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SJSU Gifts Gunshot Feet to Stanford; Cardinal Introduces Some Play Called the "Punt"; Pac-12 Not Very Good

I chose this picture not because it looks cool, but to show that, yes Virginia, Stanford does have fans that go to games at Stanford Stadium (despite what you might have seen in the second half).
I chose this picture not because it looks cool, but to show that, yes Virginia, Stanford does have fans that go to games at Stanford Stadium (despite what you might have seen in the second half).

Well that was kind of strange.

Remember how Stanford ran circles around their opponents offensively last year?  Or how special teams was basically limited to Nate Whitaker kicking FGs and Stanford receiving punts?  Yeah, we probably aren't in for an encore performance, and it only took one game for it to show.

Make no mistake, despite the final score showing Stanford pulverizing San Jose State 57-3, Stanford really was not as good a team as they could have been.  Some things that may make you cringe:

  • Stanford scored 28 points off of SJSU errors; without those points, Stanford wins 29-3 (and Stanford's first points were controversial enough that it's debatable whether the ball was intercepted in the end zone on the previous play by an SJSU defender)
  • The run game was almost non-existent
  • New punter David Green squibbed a punt (what's that?) from within the Stanford 20-yard line that luckily made it to the 50
  • Stanford made Cardiac Corner live up to its name, failing to reach the goal line on 1st and 2nd and Goal within the five, forcing Andrew Luck and Brett Nottingham to throw on 3rd and Goal
  • Stanford only had 373 yards of total offense while allowing the Spartans 237; SJSU QB Matt Faulkner was actually outthrowing Luck in the first half
  • The Cardinal was 5-13 on third down against a team that last year beat just one opponent
  • The O-line was breached several times, allowing Luck to be blitzed and almost sacked a few times

That's the bad from yesterday.  But what about the good?

The game wasn't completely disconcerting, and there were definitely some very good things to take away:
  • James Vaughters really is going to be a beast
  • The D-line did a great job of stuffing the run
  • Brett Nottingham has grown exponentially since last February, both in terms of his mental play and his throwing, and it's easy to see why the coaches have a difficult time choosing who is the backup QB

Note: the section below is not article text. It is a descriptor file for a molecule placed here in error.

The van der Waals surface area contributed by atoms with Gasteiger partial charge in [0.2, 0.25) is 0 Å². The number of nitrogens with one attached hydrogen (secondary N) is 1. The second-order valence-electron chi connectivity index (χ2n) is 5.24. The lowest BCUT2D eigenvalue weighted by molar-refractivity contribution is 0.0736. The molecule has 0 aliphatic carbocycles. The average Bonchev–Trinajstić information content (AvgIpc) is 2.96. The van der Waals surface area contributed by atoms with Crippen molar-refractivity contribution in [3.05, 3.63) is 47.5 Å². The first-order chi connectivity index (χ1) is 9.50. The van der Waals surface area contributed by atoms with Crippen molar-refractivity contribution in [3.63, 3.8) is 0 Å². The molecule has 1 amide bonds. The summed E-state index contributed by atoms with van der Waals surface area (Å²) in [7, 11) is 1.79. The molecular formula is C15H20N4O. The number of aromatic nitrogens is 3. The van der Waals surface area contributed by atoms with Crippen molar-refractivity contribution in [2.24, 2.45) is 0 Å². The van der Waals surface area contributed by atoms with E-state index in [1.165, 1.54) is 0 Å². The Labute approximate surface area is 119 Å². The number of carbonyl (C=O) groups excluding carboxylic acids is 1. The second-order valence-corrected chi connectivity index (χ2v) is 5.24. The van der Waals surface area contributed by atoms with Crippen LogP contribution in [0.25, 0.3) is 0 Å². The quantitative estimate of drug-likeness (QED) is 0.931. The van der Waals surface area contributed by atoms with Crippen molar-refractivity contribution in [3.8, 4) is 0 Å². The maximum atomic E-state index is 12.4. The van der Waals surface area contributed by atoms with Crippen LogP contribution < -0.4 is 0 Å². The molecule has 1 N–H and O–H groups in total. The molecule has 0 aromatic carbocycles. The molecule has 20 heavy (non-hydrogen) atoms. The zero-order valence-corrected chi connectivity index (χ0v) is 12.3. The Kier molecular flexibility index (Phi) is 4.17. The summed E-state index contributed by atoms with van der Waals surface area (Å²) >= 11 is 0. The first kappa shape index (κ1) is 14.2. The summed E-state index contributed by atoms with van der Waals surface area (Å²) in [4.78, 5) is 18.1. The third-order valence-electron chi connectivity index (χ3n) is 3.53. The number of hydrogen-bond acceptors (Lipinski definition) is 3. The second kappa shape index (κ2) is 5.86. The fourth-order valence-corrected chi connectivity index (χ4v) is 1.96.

• While Stanford might not have been so great on third down, it was 2-2 on fourth down conversions
  • Jordan Williamson connected on seven PATs and two FGs
  • Chris Owusu had 135 all-purpose yards and caught 7 throws for 76 yards; perhaps just as importantly, Coby Fleener connected on three throws for 53 yards, including a long-bomb from Nottingham
  • Despite the mass exodus of fans at halftime upon realizing the blowout was inevitable, Stanford Stadium sold over 47,000 tickets to the game; it was definitely more well-attended than last year's much maligned Arizona game

So what can we take away from yesterday's game?  For me, at least, I'm very concerned with the offensive line.  It didn't look nearly as dominant as last season, and I have a feeling that the youth on the line may have played a more-than-considerable part in Luck's less-than-stellar stats for the game.  Also, Luck threw some rockets much harder than he should have and some balls he probably should have put more air under.  The receiving corps also looked a little disheveled for a half.  On defense, the secondary is an issue, but that is expected.  I'm super proud of the defense for forcing so many punts as well as a safety, but they seemed very shaky there at points in the first half, giving up several unhindered third down conversions and allowing the Spartans to set up within field goal distance twice.

Stanford 57, San Jose State 3


The Pac-12 this week took a beating.  And it wasn't anywhere near pretty.

ASU 48, UC Davis 14 - Vontaze Burfict went an entire game WITHOUT getting a flag?
Utah 27, Montana State 10 - When you don't score more than a FG in the second half and are held scoreless in the fourth quarter against a FCS team, it may be time to reevaluate your offensive plans
UCLA 34, Houston 38 - So much for all the happy-feely vibes we sent to the Bruins and Rick Neuheisal
USC 19, Minnesota 17 - You can break all the records you want, Barkley and Woods, but when you don't score points in the second half and allow one of the worst teams in the Big Ten to come back in your own stadium, you've got some 'splaining to do
Oregon State 28, Sacramento State 29 - Take solace in this, Beaver fans: when Stanford lost to UC Davis in 2005, they still managed to win five games in the season (that's comforting, right?)
Washington State 64, Idaho State 21 - Who knew the cost of getting a blowout was Jeff Tuel fracturing his clavicle?
Washington 30, Eastern Washington 27 - Needing a last-minute interception to win the game against a FCS opponent (even if they're defending national champions) is not the way to start the season
California 36, Fresno State 21 - The terror of the former Pac-10 is but a shadow of itself, giving Cal a relatively easy win at Candlestick
Oregon 27, LSU 40 - Chip Kelly knows you can draw plays that run to the sides as opposed to up the middle, right?
Arizona 41, Northern Arizona 10 - Perennial Arizona punching bag NAU takes a licking from the Wildcats, giving Nick Foles ample time to prepare for a rematch against Oklahoma State
Colorado 17, Hawai'i 34 - 19 games and counting, Buffaloes